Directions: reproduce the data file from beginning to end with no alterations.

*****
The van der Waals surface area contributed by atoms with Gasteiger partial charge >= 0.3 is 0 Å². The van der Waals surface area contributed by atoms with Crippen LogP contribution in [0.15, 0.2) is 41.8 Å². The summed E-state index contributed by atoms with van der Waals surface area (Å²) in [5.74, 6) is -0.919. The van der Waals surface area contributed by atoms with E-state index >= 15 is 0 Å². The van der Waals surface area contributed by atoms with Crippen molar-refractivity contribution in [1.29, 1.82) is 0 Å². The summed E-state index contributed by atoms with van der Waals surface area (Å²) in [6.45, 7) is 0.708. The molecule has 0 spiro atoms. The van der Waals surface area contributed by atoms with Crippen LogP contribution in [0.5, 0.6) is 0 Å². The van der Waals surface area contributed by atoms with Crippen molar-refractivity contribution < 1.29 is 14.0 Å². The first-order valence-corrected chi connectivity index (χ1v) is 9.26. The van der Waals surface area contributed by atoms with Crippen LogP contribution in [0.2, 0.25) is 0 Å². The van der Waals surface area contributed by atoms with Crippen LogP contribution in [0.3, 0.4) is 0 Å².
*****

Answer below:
The van der Waals surface area contributed by atoms with Gasteiger partial charge >= 0.3 is 0 Å². The van der Waals surface area contributed by atoms with Crippen LogP contribution in [0.15, 0.2) is 41.8 Å². The summed E-state index contributed by atoms with van der Waals surface area (Å²) in [5.74, 6) is -0.919. The van der Waals surface area contributed by atoms with E-state index >= 15 is 0 Å². The van der Waals surface area contributed by atoms with Crippen molar-refractivity contribution in [1.29, 1.82) is 0 Å². The summed E-state index contributed by atoms with van der Waals surface area (Å²) in [6.45, 7) is 0.708. The molecule has 0 spiro atoms. The van der Waals surface area contributed by atoms with Crippen LogP contribution in [0.5, 0.6) is 0 Å². The van der Waals surface area contributed by atoms with Crippen molar-refractivity contribution < 1.29 is 14.0 Å². The first-order valence-corrected chi connectivity index (χ1v) is 9.26. The van der Waals surface area contributed by atoms with Crippen LogP contribution in [0.2, 0.25) is 0 Å². The van der Waals surface area contributed by atoms with Crippen LogP contribution in [0.3, 0.4) is 0 Å².